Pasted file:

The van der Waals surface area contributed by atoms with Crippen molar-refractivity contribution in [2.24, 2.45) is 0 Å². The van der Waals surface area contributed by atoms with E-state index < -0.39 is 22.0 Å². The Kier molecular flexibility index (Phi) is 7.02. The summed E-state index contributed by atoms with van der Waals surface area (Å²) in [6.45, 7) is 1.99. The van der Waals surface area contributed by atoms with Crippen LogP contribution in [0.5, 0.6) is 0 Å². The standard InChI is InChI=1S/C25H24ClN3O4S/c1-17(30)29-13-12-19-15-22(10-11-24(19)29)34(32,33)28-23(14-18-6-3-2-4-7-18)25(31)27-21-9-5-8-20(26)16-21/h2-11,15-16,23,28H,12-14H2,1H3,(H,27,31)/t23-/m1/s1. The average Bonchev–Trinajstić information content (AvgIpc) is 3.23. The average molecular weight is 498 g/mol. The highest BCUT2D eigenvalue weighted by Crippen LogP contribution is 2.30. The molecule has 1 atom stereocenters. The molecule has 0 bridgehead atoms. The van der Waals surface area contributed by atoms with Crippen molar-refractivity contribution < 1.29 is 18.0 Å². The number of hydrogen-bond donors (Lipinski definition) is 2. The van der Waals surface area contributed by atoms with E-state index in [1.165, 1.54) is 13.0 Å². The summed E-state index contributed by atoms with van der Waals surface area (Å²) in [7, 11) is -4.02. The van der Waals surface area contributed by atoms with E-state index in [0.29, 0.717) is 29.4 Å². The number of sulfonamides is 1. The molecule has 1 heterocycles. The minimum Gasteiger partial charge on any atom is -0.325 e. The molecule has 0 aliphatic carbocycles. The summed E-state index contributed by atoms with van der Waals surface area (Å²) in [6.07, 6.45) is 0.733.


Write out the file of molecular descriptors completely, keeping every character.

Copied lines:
The van der Waals surface area contributed by atoms with Crippen molar-refractivity contribution in [2.24, 2.45) is 0 Å². The van der Waals surface area contributed by atoms with E-state index < -0.39 is 22.0 Å². The Kier molecular flexibility index (Phi) is 7.02. The summed E-state index contributed by atoms with van der Waals surface area (Å²) in [6.45, 7) is 1.99. The van der Waals surface area contributed by atoms with Crippen LogP contribution in [0.5, 0.6) is 0 Å². The standard InChI is InChI=1S/C25H24ClN3O4S/c1-17(30)29-13-12-19-15-22(10-11-24(19)29)34(32,33)28-23(14-18-6-3-2-4-7-18)25(31)27-21-9-5-8-20(26)16-21/h2-11,15-16,23,28H,12-14H2,1H3,(H,27,31)/t23-/m1/s1. The average Bonchev–Trinajstić information content (AvgIpc) is 3.23. The average molecular weight is 498 g/mol. The highest BCUT2D eigenvalue weighted by Crippen LogP contribution is 2.30. The molecule has 1 atom stereocenters. The molecule has 0 bridgehead atoms. The van der Waals surface area contributed by atoms with Crippen molar-refractivity contribution < 1.29 is 18.0 Å². The number of hydrogen-bond donors (Lipinski definition) is 2. The van der Waals surface area contributed by atoms with E-state index in [1.165, 1.54) is 13.0 Å². The summed E-state index contributed by atoms with van der Waals surface area (Å²) in [7, 11) is -4.02. The van der Waals surface area contributed by atoms with E-state index in [0.29, 0.717) is 29.4 Å². The number of sulfonamides is 1. The molecule has 1 heterocycles. The minimum Gasteiger partial charge on any atom is -0.325 e. The molecule has 0 aliphatic carbocycles. The summed E-state index contributed by atoms with van der Waals surface area (Å²) in [6.07, 6.45) is 0.733.